Lesson Plans Suck

I have homeschooled for years. I’ve used various books, printables, documents, and spreadsheets. Microsoft Excel was the most successful for me over the years.   I inevitably ended with a number of useful resources, but a lot of wasted time.

 

Point of Failure #1:

I tended to schedule too exactly in my earlier homeschooling years.  I used several different types of lesson planning books.

I would find myself erasing many weeks or attempting to squeeze items into a more condensed time period with little success and much frustration.  Therefore, the lesson books did not work.  I even attempted to schedule a few weeks at a time, but I would certainly end up without a schedule at all. I have a life that is not totally enveloped in lesson planning.  When the plan takes longer than the day, “Houston, we have a problem.”

Point of Failure #2:

I tried to keep a daily journal and a weekly journal.  The daily entries would be forgotten in favor of playing outside or working on projects, both personal and professional in nature.  I switched to weekly entries to only find that by Friday that I couldn’t remember Monday.  Does this sound familiar?  If you add in multiple children, how much time would you spend writing/typing each day to record progress?

This failed because of time and my inability to commit to sitting down and actually recording the events of the day.  I could not even remember to do an entry after the assignment was complete.  I found it tedious, and I wanted to whine!

Point of Failure #3:

I printed various sorts of printables that were not fixed to a day or a date.  I had, at this point, learned that dating a plan was a sure path to failure.

I painstakingly scheduled each and every day by hand.  I filled in the blocks for 180 days for each subject and book. This seemed futile, especially because I could type ten times more text than I could physically write, but nonetheless I continued and finished.  Unexpectedly, I found that things were completed too quickly or not enough time was allowed for others.  I was a terrible time manager, and I did not have an easy way to correct or to reschedule.  Of course, I attempted to adjust this plan by trying to fulfill a weekly need based on a physical division of page numbers, lessons, or content.  This method was, by far, the most successful hands-on system of planning, and it could have worked better except that you needed to factor in my habits and peronality.  Nobody is perfect.

Point of not-total-Failure-but-wanted-more #4:

Finally, I modified my hand-written method by using an Excel worksheet and workbook.  This is by far the best method that I have encountered.  I could move items around.  I could insert.  I could delete.  I had flexibility.  The idea of flexibility was not something that occurred to me until I had begun using Excel for scheduling.  I think that tables in Word could have provided a very similar experience too.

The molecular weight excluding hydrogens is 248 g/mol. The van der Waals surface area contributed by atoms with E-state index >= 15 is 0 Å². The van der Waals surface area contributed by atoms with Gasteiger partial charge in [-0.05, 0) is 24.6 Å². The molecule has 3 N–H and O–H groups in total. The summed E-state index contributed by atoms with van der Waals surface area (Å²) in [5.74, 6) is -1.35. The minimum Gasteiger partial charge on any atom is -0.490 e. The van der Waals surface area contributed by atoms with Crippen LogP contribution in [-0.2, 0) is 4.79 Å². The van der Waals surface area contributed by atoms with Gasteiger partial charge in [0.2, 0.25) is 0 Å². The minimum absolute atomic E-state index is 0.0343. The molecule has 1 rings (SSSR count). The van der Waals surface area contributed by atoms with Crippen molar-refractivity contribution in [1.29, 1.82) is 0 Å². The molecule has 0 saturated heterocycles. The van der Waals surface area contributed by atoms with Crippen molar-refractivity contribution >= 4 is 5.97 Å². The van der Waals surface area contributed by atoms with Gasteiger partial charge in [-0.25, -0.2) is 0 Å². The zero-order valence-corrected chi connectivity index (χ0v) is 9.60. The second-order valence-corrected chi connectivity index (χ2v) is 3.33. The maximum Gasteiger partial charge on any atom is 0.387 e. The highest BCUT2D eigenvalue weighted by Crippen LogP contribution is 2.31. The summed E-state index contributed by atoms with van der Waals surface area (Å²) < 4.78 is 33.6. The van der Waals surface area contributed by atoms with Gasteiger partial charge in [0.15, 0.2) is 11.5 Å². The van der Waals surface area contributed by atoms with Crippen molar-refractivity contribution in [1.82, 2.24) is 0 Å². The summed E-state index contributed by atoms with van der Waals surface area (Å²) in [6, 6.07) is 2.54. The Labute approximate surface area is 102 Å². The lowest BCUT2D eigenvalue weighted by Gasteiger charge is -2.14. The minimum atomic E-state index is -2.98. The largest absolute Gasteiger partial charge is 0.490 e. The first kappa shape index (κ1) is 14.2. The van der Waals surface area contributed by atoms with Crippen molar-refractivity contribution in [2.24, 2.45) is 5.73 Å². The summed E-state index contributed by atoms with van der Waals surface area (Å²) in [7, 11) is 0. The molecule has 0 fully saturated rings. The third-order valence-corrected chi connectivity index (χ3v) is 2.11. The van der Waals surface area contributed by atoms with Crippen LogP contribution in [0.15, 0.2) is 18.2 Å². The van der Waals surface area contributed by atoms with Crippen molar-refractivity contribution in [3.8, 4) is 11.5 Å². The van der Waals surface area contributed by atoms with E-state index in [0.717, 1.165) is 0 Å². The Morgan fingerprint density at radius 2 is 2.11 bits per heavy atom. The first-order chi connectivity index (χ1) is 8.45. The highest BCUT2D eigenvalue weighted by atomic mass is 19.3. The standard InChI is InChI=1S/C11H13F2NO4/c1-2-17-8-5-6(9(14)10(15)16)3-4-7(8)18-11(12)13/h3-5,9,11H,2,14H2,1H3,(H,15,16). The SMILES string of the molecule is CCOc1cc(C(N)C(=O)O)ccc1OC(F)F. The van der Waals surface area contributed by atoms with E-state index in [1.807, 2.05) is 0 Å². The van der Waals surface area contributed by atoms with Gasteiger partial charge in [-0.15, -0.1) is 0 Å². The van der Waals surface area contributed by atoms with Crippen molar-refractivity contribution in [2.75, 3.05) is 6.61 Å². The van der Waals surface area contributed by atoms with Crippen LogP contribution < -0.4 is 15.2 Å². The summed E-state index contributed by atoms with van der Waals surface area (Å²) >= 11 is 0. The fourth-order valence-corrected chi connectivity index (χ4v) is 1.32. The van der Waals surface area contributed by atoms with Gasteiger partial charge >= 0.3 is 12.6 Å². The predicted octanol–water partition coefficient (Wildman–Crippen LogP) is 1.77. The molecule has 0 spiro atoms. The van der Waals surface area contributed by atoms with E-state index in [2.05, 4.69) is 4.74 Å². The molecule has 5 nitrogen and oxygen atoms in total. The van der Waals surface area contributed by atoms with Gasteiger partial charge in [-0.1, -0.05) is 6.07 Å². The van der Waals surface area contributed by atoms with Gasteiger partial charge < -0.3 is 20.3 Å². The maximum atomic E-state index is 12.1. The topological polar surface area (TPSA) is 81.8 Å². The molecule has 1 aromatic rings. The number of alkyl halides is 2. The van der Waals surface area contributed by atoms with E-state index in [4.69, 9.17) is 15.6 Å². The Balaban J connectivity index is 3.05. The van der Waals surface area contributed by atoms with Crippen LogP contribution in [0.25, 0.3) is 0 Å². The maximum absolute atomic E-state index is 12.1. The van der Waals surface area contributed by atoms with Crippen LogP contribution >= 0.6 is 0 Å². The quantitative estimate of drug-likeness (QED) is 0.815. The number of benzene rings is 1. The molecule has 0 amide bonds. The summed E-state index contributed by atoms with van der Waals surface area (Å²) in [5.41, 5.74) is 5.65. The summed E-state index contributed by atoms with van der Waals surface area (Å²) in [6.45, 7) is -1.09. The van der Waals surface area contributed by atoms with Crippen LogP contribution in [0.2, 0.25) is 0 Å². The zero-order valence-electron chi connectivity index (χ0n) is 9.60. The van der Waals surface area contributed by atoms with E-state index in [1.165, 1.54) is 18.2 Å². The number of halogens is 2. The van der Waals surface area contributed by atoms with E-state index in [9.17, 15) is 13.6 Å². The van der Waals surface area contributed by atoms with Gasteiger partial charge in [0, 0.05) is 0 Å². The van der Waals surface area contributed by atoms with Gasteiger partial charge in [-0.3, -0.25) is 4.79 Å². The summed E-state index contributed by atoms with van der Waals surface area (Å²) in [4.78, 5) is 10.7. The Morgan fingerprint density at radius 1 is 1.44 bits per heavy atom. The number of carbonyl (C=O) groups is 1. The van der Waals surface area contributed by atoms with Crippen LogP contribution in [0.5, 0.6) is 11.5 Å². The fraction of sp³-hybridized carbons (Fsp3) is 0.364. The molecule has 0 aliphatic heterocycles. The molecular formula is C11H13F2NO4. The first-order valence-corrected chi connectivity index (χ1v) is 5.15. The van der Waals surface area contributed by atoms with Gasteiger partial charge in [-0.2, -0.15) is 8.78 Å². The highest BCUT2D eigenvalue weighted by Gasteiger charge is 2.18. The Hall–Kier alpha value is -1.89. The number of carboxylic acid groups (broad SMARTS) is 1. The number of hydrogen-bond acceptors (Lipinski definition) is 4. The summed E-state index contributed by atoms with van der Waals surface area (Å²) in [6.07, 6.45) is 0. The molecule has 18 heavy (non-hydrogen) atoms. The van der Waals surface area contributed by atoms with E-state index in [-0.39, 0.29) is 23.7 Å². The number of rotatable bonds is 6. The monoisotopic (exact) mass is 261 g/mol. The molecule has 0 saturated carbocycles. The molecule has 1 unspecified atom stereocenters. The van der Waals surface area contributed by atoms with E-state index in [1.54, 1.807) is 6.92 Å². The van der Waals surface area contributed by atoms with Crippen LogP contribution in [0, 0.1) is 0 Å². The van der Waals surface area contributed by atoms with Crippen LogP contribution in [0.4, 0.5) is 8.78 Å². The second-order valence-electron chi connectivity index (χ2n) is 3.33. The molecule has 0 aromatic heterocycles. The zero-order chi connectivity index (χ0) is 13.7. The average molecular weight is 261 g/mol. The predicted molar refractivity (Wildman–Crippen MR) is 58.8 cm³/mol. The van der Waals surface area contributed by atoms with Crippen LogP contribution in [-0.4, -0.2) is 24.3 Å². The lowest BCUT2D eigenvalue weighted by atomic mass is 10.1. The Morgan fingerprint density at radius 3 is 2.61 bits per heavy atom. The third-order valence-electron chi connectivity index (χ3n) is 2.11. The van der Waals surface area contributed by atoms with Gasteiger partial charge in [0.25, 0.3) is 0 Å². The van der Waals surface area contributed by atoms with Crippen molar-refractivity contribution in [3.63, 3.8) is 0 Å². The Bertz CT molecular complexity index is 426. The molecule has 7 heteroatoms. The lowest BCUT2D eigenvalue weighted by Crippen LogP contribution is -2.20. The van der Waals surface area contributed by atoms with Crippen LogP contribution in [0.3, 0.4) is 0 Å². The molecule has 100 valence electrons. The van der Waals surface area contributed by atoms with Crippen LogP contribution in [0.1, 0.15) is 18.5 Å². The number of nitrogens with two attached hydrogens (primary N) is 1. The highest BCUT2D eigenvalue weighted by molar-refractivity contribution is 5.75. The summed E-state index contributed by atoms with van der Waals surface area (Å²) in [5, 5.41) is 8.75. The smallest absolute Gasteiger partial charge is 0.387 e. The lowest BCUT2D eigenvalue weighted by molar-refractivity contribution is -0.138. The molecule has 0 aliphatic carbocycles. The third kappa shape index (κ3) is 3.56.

For a number of years, this was very adequate.  I was very satisfied.  However, I did not like the number of worksheets in my workbook.  I had a worksheet for each subject, for attendance, for grades, et cetera.  I began using a mix of printables and Excel.

I believe what finally irritated me was that I did have a terrible time producing daily or weekly lists for my child.  I knew what was scheduled, but my dear child did not.

I cannot say much for the physical appearance on the screen either.  It did not matter how much color, bold lettering, or italic lettering that I added.  The text appeared to blend together.  I even tried coloring the cells themselves by subject and by book.  I must say once I went to the extreme with formatting details that reading was much easier.  Yet, it did nothing for printing.  I needed to be able to print daily or weekly assignments much faster.  I needed a printed version to archive in our portfolio, a state requirement for us.

What I had were a compilation of Excel worksheets, Word documents, and printables.  I was always printing, adjusting, and marking a sheet somewhere.  I am a Nerd.  I just wanted a techie solution that I did not have to invent.  I suppose that my final planning approach was not a failure, but rather it was not what I wanted.

The Solution!

I spent a great deal of time reading on forums about lesson plans.  I spend a great deal of time there anyway.  I should make sure that I walk away with something.  Well, I did.  I came away with the overwhelming need to purchase Homeschool Tracker Plus!

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3 Comments

Filed under General, Lessons

3 responses to “Lesson Plans Suck

  1. I use Sonlight so that I can just open the book and go. I would never survive my homeschooling journey if I have to plan it all out.

  2. I use a syllabus or two from Hewitt Homeschooling for this very reason – open and go. Well, for the most part, I don’t tweak it much.🙂

  3. Pingback: My Lesson Plan Search | The Learning Trunk

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